Net metering allows customers to control how much they pay for electricity and when they pay it. Net metering allows customers to produce their own electricity at a lower cost than what they would pay if they only bought from their utility company. Since net metering is typically only available for residential customers, it helps keep business costs low. It makes it easier for companies to operate without having huge monthly expenses on their utility bills.
Solar Net Metering Creates Jobs
Net metering creates jobs in many different areas, including manufacturing, engineering, finance, and software development. These jobs are often filled by local workers who live nearby or by people who have relocated closer to where they work.
It also creates jobs for those installing and maintaining solar panels, storage batteries, installing, and maintaining equipment used for selling excess power generated by residential rooftop solar PV systems back into the utility grid. This means more jobs in the renewable energy sector. In turn, it helps support families who rely on these jobs for income each month.
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Net Energy Metering is Inexpensive and Low Maintenance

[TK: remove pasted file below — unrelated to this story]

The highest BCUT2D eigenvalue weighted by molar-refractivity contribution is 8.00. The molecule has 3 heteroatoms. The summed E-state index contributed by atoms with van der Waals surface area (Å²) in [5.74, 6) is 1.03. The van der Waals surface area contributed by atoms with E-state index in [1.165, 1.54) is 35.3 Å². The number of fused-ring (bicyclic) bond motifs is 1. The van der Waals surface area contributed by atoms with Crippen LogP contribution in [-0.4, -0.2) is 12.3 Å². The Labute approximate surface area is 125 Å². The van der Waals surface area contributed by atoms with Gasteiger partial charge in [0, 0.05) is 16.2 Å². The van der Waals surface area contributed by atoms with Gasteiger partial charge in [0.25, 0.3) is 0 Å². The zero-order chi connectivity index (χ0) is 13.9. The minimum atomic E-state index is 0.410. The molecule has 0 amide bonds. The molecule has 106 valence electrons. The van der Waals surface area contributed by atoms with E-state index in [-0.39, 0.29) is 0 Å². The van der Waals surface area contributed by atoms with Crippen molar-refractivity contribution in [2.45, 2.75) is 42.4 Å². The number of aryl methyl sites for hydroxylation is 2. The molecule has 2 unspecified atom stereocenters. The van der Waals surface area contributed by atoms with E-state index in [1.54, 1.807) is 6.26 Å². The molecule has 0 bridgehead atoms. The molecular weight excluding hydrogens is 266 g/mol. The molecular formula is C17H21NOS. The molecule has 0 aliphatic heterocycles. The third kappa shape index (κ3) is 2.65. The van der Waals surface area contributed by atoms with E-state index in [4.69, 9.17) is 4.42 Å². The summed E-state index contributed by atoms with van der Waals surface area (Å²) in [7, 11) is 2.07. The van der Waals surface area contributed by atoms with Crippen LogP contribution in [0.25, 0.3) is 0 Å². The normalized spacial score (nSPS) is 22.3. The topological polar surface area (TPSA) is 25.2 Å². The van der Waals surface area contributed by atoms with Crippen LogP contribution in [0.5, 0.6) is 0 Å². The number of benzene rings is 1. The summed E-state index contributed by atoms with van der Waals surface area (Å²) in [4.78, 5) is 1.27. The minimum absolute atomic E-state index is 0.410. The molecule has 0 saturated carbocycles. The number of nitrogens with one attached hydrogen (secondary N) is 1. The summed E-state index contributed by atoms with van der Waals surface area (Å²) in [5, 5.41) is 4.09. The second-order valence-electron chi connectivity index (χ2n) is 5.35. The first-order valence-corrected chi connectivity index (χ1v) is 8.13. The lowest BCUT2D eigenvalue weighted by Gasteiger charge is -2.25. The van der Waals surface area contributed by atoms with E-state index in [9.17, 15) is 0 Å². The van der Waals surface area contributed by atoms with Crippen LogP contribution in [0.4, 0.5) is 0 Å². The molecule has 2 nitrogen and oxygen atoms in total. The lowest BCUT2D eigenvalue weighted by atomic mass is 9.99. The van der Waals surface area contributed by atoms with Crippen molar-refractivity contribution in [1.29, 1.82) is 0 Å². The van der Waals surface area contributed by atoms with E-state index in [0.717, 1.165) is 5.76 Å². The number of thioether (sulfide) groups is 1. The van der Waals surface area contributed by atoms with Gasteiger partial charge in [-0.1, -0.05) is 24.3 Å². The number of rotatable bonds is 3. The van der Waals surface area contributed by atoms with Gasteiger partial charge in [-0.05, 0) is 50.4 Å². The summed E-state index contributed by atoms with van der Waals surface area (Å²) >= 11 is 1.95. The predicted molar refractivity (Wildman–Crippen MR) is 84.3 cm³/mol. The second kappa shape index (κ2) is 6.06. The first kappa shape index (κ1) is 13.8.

Net metering is inexpensive for consumers to provide for some of their own electricity needs. Solar net metering systems have no moving parts. And so relatively few maintenance costs are associated with them compared with traditional generators like natural gas or diesel generators.
Solar net metering systems also avoid the need for expensive battery storage systems. Notice that they can become obsolete if you need regular maintenance performed on them after as little as 10 years in use.
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Eliminates The Need for A Backup Generator and Battery Storage
If you still need to get net metering in place, your utility company will only purchase whatever electricity you use from them each month (or year). This means that extra energy will go to waste if your solar panels produce more energy than you use in a month or year.